Job Fair For Military Veterans Draws 100s

Job Fair For Military Veterans Draws 100s
March 21st, 2009  
Team Infidel

Topic: Job Fair For Military Veterans Draws 100s

Job Fair For Military Veterans Draws 100s
San Francisco Chronicle
March 20, 2009
Pg. B4

By John Koopman, Chronicle Staff Writer
You've just spent four years in the turret of a tank and now have an honorable discharge in one hand and a resume in the other.
Where do you find a job?
It's not easy.
Veterans often have a hard time trying to convert the skills they learned in the military to a civilian marketplace, job placement experts say.
That makes it difficult to find work in normal times. Trying to land a decent job in the current economy makes it that much tougher.
But vets should not be overlooked, said Jasen Williams, job fair director of RecruitMilitary, a veterans' organization that puts on job fairs for former service people around the country.
"Veterans bring a lot to the table when they're looking for a job. More than they think," Williams said Thursday at AT&T park, where the group's job fair drew 300 veterans of all ages.
Williams said veterans bring a lot of what he called "soft skills" to the job market. Soft skills are things like leadership and flexibility, the kinds of skills management teams are looking for, he said.
Others have specific technical skills in fields like electronics, computers or aviation repair. They need to be paired up with companies, he said.
Some of the veterans who showed up at the ball park Thursday were fresh out of the military, sporting buzz cuts and military clothing; some were older and wearing suits and ties. There were men, women, blacks, whites, Latinos and Asians.
Carlos Muskat, 24, brought his wife and 2-year-old son to the fair. The Fairfield resident, who served four years in the Marines, was discharged in 2007. He's been working at Baby's R Us, but he's looking for something better.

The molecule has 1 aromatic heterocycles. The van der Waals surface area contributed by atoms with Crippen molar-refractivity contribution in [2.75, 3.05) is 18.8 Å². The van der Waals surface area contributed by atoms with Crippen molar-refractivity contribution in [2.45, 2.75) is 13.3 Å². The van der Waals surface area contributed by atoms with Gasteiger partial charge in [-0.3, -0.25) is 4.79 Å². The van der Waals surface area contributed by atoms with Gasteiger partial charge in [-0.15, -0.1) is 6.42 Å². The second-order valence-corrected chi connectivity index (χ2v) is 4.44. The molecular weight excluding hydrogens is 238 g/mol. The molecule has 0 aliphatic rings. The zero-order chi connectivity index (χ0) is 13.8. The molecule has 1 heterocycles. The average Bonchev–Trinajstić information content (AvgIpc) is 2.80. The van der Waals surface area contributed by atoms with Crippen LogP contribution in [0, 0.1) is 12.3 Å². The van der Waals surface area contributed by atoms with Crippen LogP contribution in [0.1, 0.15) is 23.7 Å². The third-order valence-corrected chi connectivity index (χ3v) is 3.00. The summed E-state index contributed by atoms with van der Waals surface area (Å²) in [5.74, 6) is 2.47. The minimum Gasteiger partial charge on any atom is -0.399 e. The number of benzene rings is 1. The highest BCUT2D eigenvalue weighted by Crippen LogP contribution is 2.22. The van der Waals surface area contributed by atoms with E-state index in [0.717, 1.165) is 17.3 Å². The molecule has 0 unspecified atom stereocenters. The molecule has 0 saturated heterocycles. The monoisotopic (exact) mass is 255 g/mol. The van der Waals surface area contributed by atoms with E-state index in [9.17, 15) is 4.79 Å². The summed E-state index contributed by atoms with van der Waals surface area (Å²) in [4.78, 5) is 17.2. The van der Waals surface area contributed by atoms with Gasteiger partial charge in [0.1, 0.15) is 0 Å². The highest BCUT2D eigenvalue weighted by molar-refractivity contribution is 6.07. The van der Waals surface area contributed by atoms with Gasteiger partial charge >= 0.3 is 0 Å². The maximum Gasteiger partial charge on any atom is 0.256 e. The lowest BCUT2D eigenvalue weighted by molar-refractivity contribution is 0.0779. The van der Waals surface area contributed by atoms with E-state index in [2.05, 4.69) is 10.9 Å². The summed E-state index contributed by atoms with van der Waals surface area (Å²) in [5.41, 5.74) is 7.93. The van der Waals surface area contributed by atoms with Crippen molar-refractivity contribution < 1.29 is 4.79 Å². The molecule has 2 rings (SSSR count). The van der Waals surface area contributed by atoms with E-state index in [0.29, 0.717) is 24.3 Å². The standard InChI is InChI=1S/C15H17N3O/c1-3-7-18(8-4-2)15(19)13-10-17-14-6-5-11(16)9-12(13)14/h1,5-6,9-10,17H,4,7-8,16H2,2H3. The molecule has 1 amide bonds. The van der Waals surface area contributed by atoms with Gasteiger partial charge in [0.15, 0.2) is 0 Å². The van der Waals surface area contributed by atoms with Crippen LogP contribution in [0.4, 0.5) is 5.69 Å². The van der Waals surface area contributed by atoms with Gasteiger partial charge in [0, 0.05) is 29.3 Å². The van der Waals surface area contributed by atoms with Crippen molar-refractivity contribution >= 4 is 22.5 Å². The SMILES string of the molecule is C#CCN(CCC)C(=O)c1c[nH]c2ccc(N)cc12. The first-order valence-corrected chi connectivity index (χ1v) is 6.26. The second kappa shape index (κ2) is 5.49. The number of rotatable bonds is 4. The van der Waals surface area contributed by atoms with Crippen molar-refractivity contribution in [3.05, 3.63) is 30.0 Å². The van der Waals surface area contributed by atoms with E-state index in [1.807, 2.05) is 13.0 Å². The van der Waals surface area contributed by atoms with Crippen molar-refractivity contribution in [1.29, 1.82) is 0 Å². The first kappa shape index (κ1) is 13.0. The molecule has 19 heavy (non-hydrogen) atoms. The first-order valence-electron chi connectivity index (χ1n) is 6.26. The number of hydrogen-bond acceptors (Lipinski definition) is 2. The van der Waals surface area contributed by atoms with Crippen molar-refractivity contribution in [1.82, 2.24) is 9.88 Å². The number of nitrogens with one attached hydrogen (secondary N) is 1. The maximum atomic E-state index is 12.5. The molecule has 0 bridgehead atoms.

"I'd like to get a job with a police department, but I keep getting disqualified for one reason or another," Muskat said.
He said the job fair was useful because in this economy, you never know when you're going to get laid off.
Eda Murphy of San Francisco spent four years in the regular Army and 22 more in the reserves. She retired as a master sergeant in human resources and she was laid off a couple of weeks ago. She was at the fair looking for leads on an accounting job.
"It's very tough out there," she said. "I think it's more difficult for veterans. I find a lot of employers never served in the military, so they don't know what we do or how we are."
Paul Diaz, a recruiter for Pacific Gas & Electric Co., served in the Marines himself. He volunteered to work the PG&E booth at the fair because he feels strongly that veterans deserve whatever help they can get.
Diaz said PG&E likes to hire veterans because they are well schooled in safety issues in the workplace.
"You know these guys sat through dozens and dozens of safety briefings when they were on active duty, so they get that better than most civilians," he said.
The job fair brought together a diverse group of employers, from Walgreens to Alhambra water. There were representatives from the San Francisco police, California Highway Patrol and Transportation Safety Administration, as well as from colleges showcasing educational opportunities for veterans. Among them were the University of San Francisco, Golden Gate University and the University of Phoenix.
The tables of Northrup Grumman and Lockheed Martin, both of which make high-tech weaponry and devices, attracted the longest line of veterans. Remote Imagery Technologies Inc. of Las Vegas had a table, too. They hire pilots to remotely fly unmanned aerial vehicles and others to maintain the drones.
Jesus Murillo, 28, of San Mateo, spent four years in the Marines and two tours in Iraq. He's enrolled at the College of San Mateo's Fire Technology Program and would like to be a firefighter one day. That's another issue with veterans looking for work in the civilian world: They have often spent years overseas, in combat or otherwise engaged in adrenaline pumping activities, as well as having jobs with meaning.
"It's tough to make that transition," Murillo said. "You have that brotherhood, that sense of service. It's hard to give that up."

Similar Topics
Veterans Report (US)
Veterans Return To Bleak Job Market
Vets Face Grim Job Prospects
New Study: 1 in 4 homeless are veterans
Native American Veterans Seen At Risk